Touring - Packing bicycles for air travel
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07-22-08, 05:50 AM
As airlines become more restrictive regarding baggage, and baggage handlers become more ruthless in their handling or fragile items, I'm thinking hard about how best to pack the bikes for a trip. I'm thinking:
Stem & Forks off? Might protect the forks from bending and make the bag more compact.
Disk calipers off the rear? Rather than risk them being bent on the frame.
Disk rotors off the wheels too?
Unfortunately I'm flying with British Airways - I didn't find out until after I'd booked that their mission is to prevent people from enjoying themselves at all costs. Seems typical of life in Britain these days, but I won't get started on that...
I remove the pedals, turn the steering 90°, remove the air of tyres, barrs off, light off and put the bike in transparent plastic bag. I take care that the bike is rolling and nobody has to carry the bike. Important is that your confirmation contains the size how big your bike can be.
That's it. I made the best experiences with this kind of packing - and I don't care about scrateches
Sometimes you are force to use a bike carton. Several times I received only parts of carton and the bike. I friend of mine didn't used the plastic and had dints in his frame.
I think British Airways forced me to use a bike box - but I can't remember it was 10 years ago.
Travelling with bikes is nowadays very convinient. 10 years ago it was really funny. 4 hours for Check-in, estimated costs of 1000 EUR (one way) that was a lot of negociation at the airport. Today you pay bike tarif (80-100 EUR) one way and that's it.
I have generally flown more than 30 times and generally used one of two methods:
-- Big box (most common); remove pedals, remove seat, turn/remove handle bars. Leave racks, wheels on. Sometimes they'll ask to deflate tires and sometimes I'll do this.
-- Small box (less common); remove pedals, seat, wheels, racks, rear derailer (tape to chainstay). Brace the fork/rear dropout (e.g. with old hub).
On one or two occasions I've also flown with a plastic bag or without any box at all.
If you have your bike in a box, you can assume it will be loaded onto a luggage cart and then have other luggage stacked on top of it. If it flies in a plastic bag, more likely they see it as a bike.
The boxes I've used, particularly the large ones frequently get ripped when they carry from the handle holes. If you slip anything else into the box, use tape/string to attach it to the frame. Also take care with lights or other things that easily pop off.
In those 30+ times flying, I've had an aluminum frame dinged twice and otherwise no damage or loss. Sometimes I wait a while before the bike finally comes. On one occasion it missed the connection in Frankfort and came on the next flight.
07-22-08, 10:20 AM
Thanks for that encouraging note Thomas - if only it were possible to do that with British Airways!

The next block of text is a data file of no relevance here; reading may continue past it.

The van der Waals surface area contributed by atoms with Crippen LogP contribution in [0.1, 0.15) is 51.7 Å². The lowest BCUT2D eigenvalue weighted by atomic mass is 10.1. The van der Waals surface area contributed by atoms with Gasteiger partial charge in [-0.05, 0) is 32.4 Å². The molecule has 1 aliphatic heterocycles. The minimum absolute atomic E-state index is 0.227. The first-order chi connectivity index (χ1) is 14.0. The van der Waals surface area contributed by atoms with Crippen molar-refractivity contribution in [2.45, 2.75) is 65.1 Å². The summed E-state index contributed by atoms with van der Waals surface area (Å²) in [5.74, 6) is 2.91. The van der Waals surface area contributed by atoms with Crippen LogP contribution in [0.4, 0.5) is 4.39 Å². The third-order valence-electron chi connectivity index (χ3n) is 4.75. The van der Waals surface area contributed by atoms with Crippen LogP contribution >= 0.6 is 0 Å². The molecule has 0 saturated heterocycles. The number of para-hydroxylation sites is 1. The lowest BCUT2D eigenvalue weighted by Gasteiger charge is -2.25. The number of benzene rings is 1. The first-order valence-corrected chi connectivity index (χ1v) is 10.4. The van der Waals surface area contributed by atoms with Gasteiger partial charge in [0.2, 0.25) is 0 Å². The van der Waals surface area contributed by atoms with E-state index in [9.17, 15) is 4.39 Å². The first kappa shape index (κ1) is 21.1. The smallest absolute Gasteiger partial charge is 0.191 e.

I did call their 'Customer Service' desk last week, specifically to ask for advice about how to package the bikes, given that we'll be flying to and returning from different airports. And our tour is over the Himalayas, so we won't be able to carry large, heavy bags/boxes. I described my plan to do exactly as you said - use plenty of bubble-wrap and a large, clear plastic bag, all of which could be discarded at the destination, but I was told flatly that this would NOT be accepted and "bicycles must be packaged in a recognised bicycle bag or box". So I offered to use bubble-wrap and a large cardboard box, the sort that new bicycles are shipped to the retailers in. All I got was a frosty "NO. Bicycles must be packaged in a recognised bicycle bag or box". So I asked for a definition of 'recognised bicycle bag or box', and she simply drew my attention to the three tiny cartoon diagrams on their website, which was in front of me at the time. I offered to use a coloured plastic bag instead of a clear one, and attach duct-tape handles to it so that it looked like one of the diagrams, but I got exactly the same response. So I asked to speak to the manager, who was confrontational from the outset and refused to offer any advice or suggestion, apart from what is written on the website. It all turned really nasty and I ended up shouting at her - "It's people like you who make living in the UK so CRAP!", which was probably a mistake since she knows my booking reference number. Anyway. We're going to have to buy cheapest possible bicycle bags and throw them in the bin at one airport in India, and then see what compromise we can arrange at the other on our way home (at least the trip will have finished by then).
Ironically, and to add insult to injury, one of the diagrams they cite as a 'recognised bicycle bag or box' is in fact an accurate representation of a 'real' box, but the real box exceeds BA's maximum permitted dimensions!
Wish I'd seen this before I booked with British Flippin' Airways (http://adrianfitch.wordpress.com/2007/11/10/no-bikes-on-british-airways/)
07-22-08, 07:21 PM
i've had good luck with the ground effects tardis bag. maybe british airways will accept that bag. folds up rather small (sized of an average shoe box) for easy carrying. you will have to remove:
I flew from Denver to Sicily and back with a stopover in Dublin on British Airways last May, all I did was roll my bike up to the check-in counter, turn the handlebars sideways and take the pedals off. They gave me a plastic bag for the Denver-London leg, otherwise the bike went unboxed and unwrapped. I did the same thing 4 years ago when I toured Scotland. They might have different rules for different routes, though.
They seem to waive the size restrictions for sports equipment, nobody said anything about the size of the bike (and it very obviously was bigger than the limits).
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